- Kiana Tom, TV fitness instructor, model & actress.
- Amie Barsky, actress
- Gina Cerilli, Miss Pennsylvania USA 2010
- Yasmine Shaffie, Miss Pennsylvania International 2007
- Carol J. Woliung, wife of Pete Rose
St. Louis/Los Angeles Rams
- Jenilee Harrison, (1978–1980), actress, Three's Company
- Lisa Guerrero, (1980s) American sports broadcaster, actress, model
- Apollonia Kotero, (1980s) co-star of Purple Rain.
- Amy Holland Pennell, actress
San Diego Chargers
- Charisma Carpenter, (1991), actress, played Cordelia Chase on Buffy the Vampire Slayer and had the same role in the long lived spin-off Angel
San Francisco 49ers
- Teri Hatcher, (1984), actress
- Bonnie-Jill Laflin, (1994–1996), model, actress, television personality
- Ashley Clay, (2008–2009), wife of Ryan Cochrane
- Julie Durda, meteorologist of WSVN and contestant on The Bachelor Season 5
- Angela King-Twitero, author of The Business of Professional Cheerleading, and dance costume designer (eight NFL Cheerleading teams wear her designs) Angela transitioned from cheerleader to director of the Gold Rush Cheerleaders, and lead the team from 1992-1997. She also was the founding co-director of the NFL Pro Bowl Cheerleaders from 1992-1997.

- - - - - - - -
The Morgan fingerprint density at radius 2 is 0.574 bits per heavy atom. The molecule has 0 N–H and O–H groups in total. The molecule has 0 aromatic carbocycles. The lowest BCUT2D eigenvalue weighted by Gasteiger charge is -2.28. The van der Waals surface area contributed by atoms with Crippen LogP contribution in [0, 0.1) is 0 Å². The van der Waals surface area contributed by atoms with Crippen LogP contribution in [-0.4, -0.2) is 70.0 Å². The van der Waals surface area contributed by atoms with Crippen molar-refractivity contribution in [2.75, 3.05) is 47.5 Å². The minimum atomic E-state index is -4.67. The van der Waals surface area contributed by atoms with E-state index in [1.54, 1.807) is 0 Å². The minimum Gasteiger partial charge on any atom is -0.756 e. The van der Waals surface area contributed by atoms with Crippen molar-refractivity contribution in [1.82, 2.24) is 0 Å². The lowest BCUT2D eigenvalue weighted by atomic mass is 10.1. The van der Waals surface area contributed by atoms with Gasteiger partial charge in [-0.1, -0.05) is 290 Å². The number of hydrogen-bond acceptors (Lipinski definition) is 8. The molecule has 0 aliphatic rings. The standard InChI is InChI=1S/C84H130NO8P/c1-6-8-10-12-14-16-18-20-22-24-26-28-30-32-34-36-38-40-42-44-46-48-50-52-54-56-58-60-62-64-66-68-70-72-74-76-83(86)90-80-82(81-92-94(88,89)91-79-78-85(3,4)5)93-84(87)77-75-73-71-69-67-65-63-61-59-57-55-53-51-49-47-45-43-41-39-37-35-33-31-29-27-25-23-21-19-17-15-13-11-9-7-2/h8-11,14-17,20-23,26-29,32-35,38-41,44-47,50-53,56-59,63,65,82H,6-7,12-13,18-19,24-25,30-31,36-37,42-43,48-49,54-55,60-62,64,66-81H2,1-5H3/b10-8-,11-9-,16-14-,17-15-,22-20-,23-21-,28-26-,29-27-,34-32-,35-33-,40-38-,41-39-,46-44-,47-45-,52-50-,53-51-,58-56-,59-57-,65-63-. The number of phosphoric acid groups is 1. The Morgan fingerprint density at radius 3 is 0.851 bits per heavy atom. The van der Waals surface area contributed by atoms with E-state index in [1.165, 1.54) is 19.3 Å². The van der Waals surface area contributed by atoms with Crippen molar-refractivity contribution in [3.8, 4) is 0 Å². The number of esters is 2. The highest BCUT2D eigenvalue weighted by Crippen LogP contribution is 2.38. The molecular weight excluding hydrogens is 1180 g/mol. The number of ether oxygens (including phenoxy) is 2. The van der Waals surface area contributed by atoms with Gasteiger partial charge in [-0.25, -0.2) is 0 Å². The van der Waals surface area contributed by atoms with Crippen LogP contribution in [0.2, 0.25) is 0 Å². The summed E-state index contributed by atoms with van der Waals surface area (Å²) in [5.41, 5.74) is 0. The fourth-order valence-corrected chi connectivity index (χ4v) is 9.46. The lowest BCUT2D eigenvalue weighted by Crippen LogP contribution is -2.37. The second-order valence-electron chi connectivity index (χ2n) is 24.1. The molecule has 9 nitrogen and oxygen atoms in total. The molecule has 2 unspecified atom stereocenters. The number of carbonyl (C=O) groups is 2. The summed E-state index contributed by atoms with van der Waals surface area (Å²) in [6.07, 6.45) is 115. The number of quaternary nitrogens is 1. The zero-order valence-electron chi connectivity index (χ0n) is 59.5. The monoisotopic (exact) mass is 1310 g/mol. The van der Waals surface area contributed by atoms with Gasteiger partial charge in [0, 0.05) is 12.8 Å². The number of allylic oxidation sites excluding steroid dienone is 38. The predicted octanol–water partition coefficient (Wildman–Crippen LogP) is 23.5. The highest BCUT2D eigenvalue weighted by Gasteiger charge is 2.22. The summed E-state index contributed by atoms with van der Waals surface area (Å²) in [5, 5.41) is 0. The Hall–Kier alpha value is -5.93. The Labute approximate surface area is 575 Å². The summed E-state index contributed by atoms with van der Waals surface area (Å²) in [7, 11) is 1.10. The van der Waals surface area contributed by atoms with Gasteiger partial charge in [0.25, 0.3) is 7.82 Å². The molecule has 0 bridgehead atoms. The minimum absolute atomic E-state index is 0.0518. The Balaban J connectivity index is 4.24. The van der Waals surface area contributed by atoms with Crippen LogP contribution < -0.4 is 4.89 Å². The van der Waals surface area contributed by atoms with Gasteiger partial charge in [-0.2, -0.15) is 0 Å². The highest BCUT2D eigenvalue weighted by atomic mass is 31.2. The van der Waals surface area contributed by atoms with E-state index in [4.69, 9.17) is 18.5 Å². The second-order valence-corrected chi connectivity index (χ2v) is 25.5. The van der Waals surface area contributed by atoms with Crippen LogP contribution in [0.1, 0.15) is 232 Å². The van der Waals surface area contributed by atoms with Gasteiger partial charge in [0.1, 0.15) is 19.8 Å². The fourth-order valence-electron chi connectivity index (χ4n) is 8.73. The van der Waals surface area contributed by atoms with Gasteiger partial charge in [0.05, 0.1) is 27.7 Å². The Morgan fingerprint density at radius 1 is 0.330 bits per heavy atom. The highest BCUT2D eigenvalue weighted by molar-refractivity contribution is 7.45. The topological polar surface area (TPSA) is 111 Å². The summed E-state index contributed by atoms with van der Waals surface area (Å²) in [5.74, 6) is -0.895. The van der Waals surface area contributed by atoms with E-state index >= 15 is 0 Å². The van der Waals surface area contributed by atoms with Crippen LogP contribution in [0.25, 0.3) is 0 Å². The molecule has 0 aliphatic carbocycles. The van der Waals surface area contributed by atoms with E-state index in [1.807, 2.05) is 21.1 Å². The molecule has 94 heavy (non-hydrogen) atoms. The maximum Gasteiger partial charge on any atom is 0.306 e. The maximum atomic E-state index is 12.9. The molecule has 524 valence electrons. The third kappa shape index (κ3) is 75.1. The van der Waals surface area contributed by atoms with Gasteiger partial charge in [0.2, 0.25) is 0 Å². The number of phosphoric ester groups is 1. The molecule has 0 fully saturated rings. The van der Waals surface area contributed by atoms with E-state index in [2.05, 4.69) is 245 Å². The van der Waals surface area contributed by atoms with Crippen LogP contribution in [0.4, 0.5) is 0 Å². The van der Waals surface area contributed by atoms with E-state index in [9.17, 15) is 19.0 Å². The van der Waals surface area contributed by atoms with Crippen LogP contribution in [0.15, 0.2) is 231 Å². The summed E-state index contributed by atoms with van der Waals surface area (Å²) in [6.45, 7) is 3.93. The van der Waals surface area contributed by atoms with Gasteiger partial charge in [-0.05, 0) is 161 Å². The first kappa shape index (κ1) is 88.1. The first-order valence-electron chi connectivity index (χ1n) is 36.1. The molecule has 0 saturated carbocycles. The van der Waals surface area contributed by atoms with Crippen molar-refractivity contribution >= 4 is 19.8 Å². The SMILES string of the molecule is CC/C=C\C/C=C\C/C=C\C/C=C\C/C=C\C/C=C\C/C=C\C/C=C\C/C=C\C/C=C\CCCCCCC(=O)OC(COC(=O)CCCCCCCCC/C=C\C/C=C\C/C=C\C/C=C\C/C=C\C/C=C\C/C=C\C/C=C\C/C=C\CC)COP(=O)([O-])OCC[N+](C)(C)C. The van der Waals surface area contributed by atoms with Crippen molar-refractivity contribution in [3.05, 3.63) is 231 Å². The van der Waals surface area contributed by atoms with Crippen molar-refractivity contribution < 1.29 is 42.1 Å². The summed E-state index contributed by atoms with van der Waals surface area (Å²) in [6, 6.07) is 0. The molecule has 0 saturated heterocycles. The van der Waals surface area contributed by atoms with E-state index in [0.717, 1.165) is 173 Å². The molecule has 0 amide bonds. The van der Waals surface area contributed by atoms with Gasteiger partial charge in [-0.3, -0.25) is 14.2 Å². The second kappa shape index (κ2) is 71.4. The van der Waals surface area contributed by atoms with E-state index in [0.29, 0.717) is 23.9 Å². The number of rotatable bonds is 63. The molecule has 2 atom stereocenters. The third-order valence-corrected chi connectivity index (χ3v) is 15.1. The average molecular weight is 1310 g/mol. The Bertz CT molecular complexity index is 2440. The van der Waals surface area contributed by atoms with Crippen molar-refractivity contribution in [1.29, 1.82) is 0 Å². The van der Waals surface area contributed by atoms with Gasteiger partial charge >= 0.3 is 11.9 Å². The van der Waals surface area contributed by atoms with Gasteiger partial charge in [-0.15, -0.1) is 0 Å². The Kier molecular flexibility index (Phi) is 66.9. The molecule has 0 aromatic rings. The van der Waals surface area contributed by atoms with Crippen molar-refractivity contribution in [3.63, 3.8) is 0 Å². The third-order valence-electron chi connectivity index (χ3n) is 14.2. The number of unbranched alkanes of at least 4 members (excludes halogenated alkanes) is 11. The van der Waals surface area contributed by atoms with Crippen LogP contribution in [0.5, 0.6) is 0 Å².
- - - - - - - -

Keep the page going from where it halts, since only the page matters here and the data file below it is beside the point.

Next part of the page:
- Ali Dudek, singer
- Christina Clarke, Miss Washington USA 2012
- Amber Lancaster, model on The Price Is Right and actress
- Lauren Leeds, reporter of KVEW
- Heidi Meili, reporter and anchor of KECI-TV
- Julie Shipley-Childs, fitness competitor and IFBB professional
Tampa Bay Buccaneers
- Maribel Liliana Delgado, (1993–1999), winner on The Bachelor Season 6
- Bobbie Shay Lee (1996–1998), first NFL cheerleader with a short hair cut, also called a pixie cut. Since then, the team reserves a spot each year for a cheerleader with short hair.
- Victoria Vodar, (2003–2006), actress
- Brooke Newton, actress
- Dr. Monica Williams, Vanderbilt University cancer research fellow
- April Pennington, former TNA Wrestling ring girl and manager. Metro-Nashville Juvenile court clerk
- Maureen Gardner, (1974–1976), wife of 71st governor of Virginia, Bob McDonnell
- Debbie Barrigan (1994–1995, 1999–2001), Blast! dance troupe member